JOM The Materials Community Networking Events Kelly Zappas Kaitlin McMahon Ashley-Anne Bohnert President's Welcoming Reception - While strong technical programming is the focus of any TMS Annual Meeting & Exhibition, the conference also serves as a venue where scientists and engineers can develop their professional skills and build relationships within their community at social, professional, and networking events. Sunday Networking Events Materials Bowl After a full day of intense competition, the Colorado School of Mines “Orediggers” reclaimed their title as Materials Bowl champions at the 12th installment of this annual student competition. The “Orediggers” won after a challenging championship round against the University of Florida “Gators.” 2017 TMS President David DeYoung of scientists and engineers for their hard work and preparation for game day. A total of nine teams participated in Sunday’s materials-themed knowledge competition, sponsored by Goodfellow. “Orediggers” team members accept the Materials Bowl trophy from 2017 TMS President David H. DeYoung (center), from left to right, Joe Jankowski, Melissa Thrun, John Copely, and Chloe Johnson. On Sunday night, TMS2018 formally opened with the President’s Welcoming Reception, a networking event that allowed attendees to gather for an informal evening of socializing and getting acquainted with the meeting venue before the start of technical programming on Monday morning. TMS Fellows Reception The TMS Fellows Reception offered distinguished members and their invited guests an opportunity to catch up with old friends and make new acquaintances in a TMS Volunteers Convene Technical and administrative committee meetings took place on Sunday and throughout the week at TMS2018, bringing members together to shape the future of the society and to network with individuals who share their interests. Monday Networking Events Meet a Mentor SMD Luncheon Lecture Somnath Ghosh, Johns Hopkins University, delivered the feature presentation, “Advances in Computational Mechanics and Computational Materials Science for MultiScale Fatigue Prediction,” during the Structural Materials Division (SMD) Luncheon. In his talk, Ghosh explored the question “Why do we need modeling at multiple scales?”—to determine failure properties, for one; and because “modeling at the microscopic level is exhaustive while macroscopic simulations lack information on the microscopic variables and mechanisms,” Ghosh explained. He also covered various approaches for developing a multiscale computational framework for physicsbased, multi-scale modeling of fatigue crack nucleation, Rebecca Connelly (standing), curriculum advisor for Materials Explorers™, TMS’s new STEM outreach initiative, presented pilot program results to the TMS Public & Governmental Affairs Committee. Early career professionals and seasoned TMS members gathered around tables at the TMS2018 Meet-a-Mentor event to begin an important conversation. Some groups shared ideas on how best to communicate with co-workers, while others discussed how to turn passion into expertise. towards establishing mentoring relationships. “This is something that you always want to get when discussion with her mentor group about career paths to be particularly reassuring. “It was good to hear that, just because you don’t get the job or internship you were expecting, you can always take another route. There’s always another way to go in your career.” At the end of the evening, participants were encouraged to exchange business cards and to keep the conversations going beyond TMS2018. Somnath Ghosh Tuesday Networking Events EPD/MPMD Luncheon Lecture James A. Warren, National Institute of Standards and Technology (NIST), gave the featured lecture at the Extraction & Processing Division (EPD)/Materials Processing & Manufacturing Division (MPMD) Luncheon. Warren opened his talk, “The Materials Genome Initiative Genome Initiative (MGI) as “an effort among government agencies to work together to decrease the time-to-market by 50% while also decreasing cost for the development of advanced materials in manufactured products.” He then robots.” To achieve the goals of the MGI, Warren explained, “we need better, or any, data and models.” AI, which is currently experiencing an exponential growth phase, can be a system for creating models, and better models means less data. “If there’s one takeaway today—ignore AI at your technical peril,” he said. “The world is about to change completely. This is coming fast.” Warren cautioned, however, that many AI predictions have no way of telling what the ground truth is, and there is little understanding of the potential consequences of this possibly over-hyped technology. Another challenge lies in curating data. Warren likened data curation to “eating impact; improving reproducibility and research continuity; minimizing data loss; and adhering to government mandates, like the MGI. Data curation is a big task, daunting even, but it’s not impossible, noted Warren, stressing the importance of materials data curation systems to the current work being it,” he concluded. Young Professional Tutorial Luncheon Lecture Attendees of the Young Professional Tutorial Luncheon Lecture were treated to presentations from both 2018 TMS Early Career Faculty Fellow awardees. Sung Woo Nam, assistant professor at the University of Illinois, provided an overview of his work on expanding the functions of nanomaterials in his talk, “Designing and Shaping Nanomaterials via Controlled Mechanical Deformations.” Nam highlighted the value of his team’s work by drawing an analogy to origami, the art of paper folding. As Nam explained, “by folding a piece of paper, you can create something beautiful and useful—all of a sudden, the value of that material has dramatically increased.” He noted that, in many ways, the principle is the same for his team’s research, as the mechanical deformations they have explored have created a host of useful new functions. Cong Wang, a professor at Northeastern University in Shenyang, China, offered in his presentation, “Oxide Metallurgy: From Concepts to Practice,” an integrated casting, rolling, and heat treating. Speaking of his team’s approach to inclusion and the manufacturing process of steel, Wang noted, “We look at the process the microstructure at each stage of the manufacturing process.” The TMS Early Career Faculty Fellow Award program is made possible by the TMS Foundation. Sung Woo Nam James Warren When trying to decide where to work, students ought to consider how important it would be to see their research turn into real-world applications, Craig Brice of Lockheed Martin suggested during the Student Career Forum. For those who want to have a direct connection to a product and want to see a quick turnaround of their research to application, industry might be the best choice, he advised. Those who prefer basic research might do well in academia, and those who lie somewhere in between should consider government work, which allows researchers to see application of their Brice was one of six panelists who shared their career potential career paths during the event. and to understand that while they may not end up exactly where they thought, their educations will still serve them well. As Zackery McClelland, U.S. Army Engineer Research and Development Center (ERDC), observed. “I was hired not because of my expertise in magnesium—I haven’t Wednesday Networking Events Diversity and Inclusion Breakfast The “Fresh Coffee, Fresh Ideas: Diversity & Inclusion Breakfast” invited attendees to gain a fresh perspective as well. Angie Wellman, Associate Director of the Student Life Multicultural Center at The Ohio State University, discussed the factors that shape each individual’s sense of identity and reminded attendees that “across different come to the table as individuals.” Small group discussions allowed each breakfast participant a chance to discuss with one another instances when they felt excluded in the workplace due to some aspect of their identity. As Wellman tasked attendees with bringing this new awareness to the rest of their interactions that day, she reminded them that one of the main challenges in creating an open and LMD Luncheon Lecture Martin Jarrett, Constellium UK Ltd., delivered the Light Metals Division (LMD) Luncheon Lecture, “Accelerating the Development of Aluminum Lightweighting Solutions for Crash Management Systems and Structural Automotive Components.” “The lightweighting agenda is driven by regulations,” Jarrett said. “When we hit the 2021-22 point, we will see a reduction in emissions and that will be driven by electric vehicles.” To achieve several lightweighting goals, such as using rapid prototyping of aluminum alloys for reducing touched magnesium since I graduated—but because of the skills that I have.” The Student Career Forum was organized by the TMS Young Professionals Committee. Craig Brice (left) and Zackery McClelland field questions at the Student Career Forum. opportunity to help one another–not because we don’t have allies in our workplace, but because we don’t think to ask ‘how can I help you feel included?’” development times and creating a “copy-paste” approach to industrialization and technology transfer, Jarrett’s company Constellium established a technology Angie Wellman Martin Jarrett partnership with Brunel University London with the Constellium University Technology Center (UTC). There are still big opportunities to save weight, Jarrett noted, particularly regarding vehicle structure. For example, the UTC team was able to optimize crash management systems by introducing Constellium’s (highstrength) and HCA6 (crash) alloys to “protect better and, actually, cost less,” Jarrett said. “We’ve replaced steel structure with aluminum structures, and in this case, we’ve taken 35% of the weight off the vehicle. For every percent weight you take out, you get a percent increase in driving goals in lightweighting, Jarrett noted, is “the investment in people to support technology development.” An Evening Devoted to Excellence in the Field As she was inducted into this year’s class of TMS Fellows, Carol Handwerker, professor, Purdue University, Boettinger, had shared with her. “He said, ‘The pinnacle of my career would be if I became a TMS Fellow.’ And that is how I feel today.” (Boettinger, by the way, was named a TMS Fellow in 2007.) Handwerker was one of six individuals to receive the TMS Fellow Award—the highest honor the Society can bestow on a member of the TMS community—during the TMS-AIME Awards Ceremony and Banquet on Wednesday evening, March 14. More than 50 individuals were honored at the ceremony, some with more than one award. Tresa Pollock, University of California, Santa Barbara, was the most decorated award recipient of the evening, being called to the stage three times to accept the AIME Honorary Membership Award, the Alexander Scott Distinguished Service Award, and the Morris Cohen Award. This year’s event followed a different format than previous years. Participants gathered for a reception prior to the awards ceremony. Then, after the awards were presented, those who purchased tickets enjoyed a sit-down dinner in the banquet hall. After dinner, guests moved to the gala portion of the evening, where dessert was served on the balcony of the Sheraton Grand Phoenix hotel. The soundtrack for the evening’s events was provided by a string quartet, playing unique arrangements of popular songs from movies, theater, and television. In the Exhibit Hall The TMS2018 Exhibit Hall hosted several social and networking events throughout the week, including the Exhibit Opening Reception and Poster Session on Monday evening, the Exhibit Hall Happy Hour and Poster Session on Tuesday evening, and daily lunches for attendees. The Exhibit Hall, which featured 88 exhibiting companies, was open Monday through Wednesday, March 12–14.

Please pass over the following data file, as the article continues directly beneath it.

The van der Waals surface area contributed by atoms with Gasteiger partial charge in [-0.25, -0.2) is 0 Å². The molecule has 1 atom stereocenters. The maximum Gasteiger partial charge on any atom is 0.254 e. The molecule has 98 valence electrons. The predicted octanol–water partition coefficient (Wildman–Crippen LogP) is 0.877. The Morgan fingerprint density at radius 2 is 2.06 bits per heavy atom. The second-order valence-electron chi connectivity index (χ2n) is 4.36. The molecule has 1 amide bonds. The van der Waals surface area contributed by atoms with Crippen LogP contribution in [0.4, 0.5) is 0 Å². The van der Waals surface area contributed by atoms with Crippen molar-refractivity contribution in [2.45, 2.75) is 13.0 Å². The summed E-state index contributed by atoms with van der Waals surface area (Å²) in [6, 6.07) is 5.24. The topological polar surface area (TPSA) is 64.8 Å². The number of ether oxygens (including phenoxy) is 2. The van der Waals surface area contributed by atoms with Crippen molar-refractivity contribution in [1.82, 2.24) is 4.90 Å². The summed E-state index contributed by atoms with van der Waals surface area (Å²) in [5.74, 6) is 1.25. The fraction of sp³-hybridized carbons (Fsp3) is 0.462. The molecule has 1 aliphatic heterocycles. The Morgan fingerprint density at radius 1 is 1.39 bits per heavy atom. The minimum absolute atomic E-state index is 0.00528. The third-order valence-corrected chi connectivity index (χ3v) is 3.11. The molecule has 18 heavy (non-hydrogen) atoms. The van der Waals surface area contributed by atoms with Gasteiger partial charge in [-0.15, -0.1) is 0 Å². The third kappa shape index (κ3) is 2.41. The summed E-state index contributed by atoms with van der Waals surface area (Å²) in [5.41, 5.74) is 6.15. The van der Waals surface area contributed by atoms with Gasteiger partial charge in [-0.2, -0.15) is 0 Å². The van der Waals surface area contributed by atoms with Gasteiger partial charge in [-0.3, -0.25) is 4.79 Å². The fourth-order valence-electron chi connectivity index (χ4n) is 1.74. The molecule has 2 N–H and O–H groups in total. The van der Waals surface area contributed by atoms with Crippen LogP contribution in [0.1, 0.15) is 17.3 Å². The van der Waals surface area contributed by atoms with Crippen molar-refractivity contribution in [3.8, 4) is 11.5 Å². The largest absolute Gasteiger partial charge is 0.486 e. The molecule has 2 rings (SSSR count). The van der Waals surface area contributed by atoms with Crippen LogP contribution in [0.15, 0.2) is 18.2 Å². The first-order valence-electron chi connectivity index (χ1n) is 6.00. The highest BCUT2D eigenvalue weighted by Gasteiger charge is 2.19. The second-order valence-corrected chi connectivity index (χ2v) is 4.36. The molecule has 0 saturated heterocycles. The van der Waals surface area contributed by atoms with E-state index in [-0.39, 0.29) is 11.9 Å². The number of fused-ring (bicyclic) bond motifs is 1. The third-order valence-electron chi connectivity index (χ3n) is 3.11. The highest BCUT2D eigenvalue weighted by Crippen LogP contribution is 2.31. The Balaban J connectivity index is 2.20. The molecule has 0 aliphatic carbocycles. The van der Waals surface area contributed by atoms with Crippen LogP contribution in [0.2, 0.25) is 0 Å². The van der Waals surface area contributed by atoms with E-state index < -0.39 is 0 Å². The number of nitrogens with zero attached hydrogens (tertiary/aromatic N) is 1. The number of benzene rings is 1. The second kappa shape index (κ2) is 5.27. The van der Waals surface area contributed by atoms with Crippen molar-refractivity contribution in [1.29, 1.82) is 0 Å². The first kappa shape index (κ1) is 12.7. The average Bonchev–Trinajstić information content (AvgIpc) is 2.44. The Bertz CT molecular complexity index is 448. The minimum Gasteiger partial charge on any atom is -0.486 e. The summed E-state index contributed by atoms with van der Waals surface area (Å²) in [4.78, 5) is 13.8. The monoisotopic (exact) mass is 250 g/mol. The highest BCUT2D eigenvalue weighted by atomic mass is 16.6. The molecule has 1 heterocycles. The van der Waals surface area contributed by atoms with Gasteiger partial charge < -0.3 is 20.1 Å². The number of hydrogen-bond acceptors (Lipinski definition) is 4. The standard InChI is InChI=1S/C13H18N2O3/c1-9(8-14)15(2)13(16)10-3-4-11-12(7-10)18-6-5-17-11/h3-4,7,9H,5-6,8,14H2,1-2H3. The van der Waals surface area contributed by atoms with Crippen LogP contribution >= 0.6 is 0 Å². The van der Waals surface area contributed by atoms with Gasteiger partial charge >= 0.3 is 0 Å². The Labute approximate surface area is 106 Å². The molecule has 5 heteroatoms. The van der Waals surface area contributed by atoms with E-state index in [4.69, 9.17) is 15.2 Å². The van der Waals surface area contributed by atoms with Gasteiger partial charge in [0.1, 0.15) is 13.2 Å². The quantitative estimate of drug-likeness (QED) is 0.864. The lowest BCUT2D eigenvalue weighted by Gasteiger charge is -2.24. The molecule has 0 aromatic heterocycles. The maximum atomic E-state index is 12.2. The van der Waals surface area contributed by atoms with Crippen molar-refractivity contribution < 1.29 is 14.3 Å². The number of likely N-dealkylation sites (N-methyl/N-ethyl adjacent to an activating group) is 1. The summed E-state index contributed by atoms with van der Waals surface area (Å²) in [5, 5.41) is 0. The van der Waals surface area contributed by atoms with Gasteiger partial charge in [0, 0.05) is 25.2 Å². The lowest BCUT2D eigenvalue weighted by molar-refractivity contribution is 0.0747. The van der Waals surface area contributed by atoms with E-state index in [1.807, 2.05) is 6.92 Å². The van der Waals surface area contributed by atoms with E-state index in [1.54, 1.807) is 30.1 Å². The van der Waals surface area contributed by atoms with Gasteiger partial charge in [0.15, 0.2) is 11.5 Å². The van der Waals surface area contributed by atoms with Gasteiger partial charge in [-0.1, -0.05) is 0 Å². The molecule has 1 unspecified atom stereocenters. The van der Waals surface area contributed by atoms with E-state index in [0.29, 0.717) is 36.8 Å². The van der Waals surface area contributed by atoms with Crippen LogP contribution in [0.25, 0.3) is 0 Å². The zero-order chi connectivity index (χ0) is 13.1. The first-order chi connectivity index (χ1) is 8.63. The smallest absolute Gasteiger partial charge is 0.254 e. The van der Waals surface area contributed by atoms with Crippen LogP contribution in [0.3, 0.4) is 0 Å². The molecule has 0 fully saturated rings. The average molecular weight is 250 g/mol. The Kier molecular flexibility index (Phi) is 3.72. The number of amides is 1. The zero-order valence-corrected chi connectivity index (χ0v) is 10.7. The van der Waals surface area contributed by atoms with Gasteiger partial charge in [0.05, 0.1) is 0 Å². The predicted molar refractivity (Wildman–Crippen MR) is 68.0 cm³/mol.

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The Materials Community Connects at TMS2018 Networking Events, JOM, 2018, 793-797, DOI: 10.1007/s11837-018-2903-3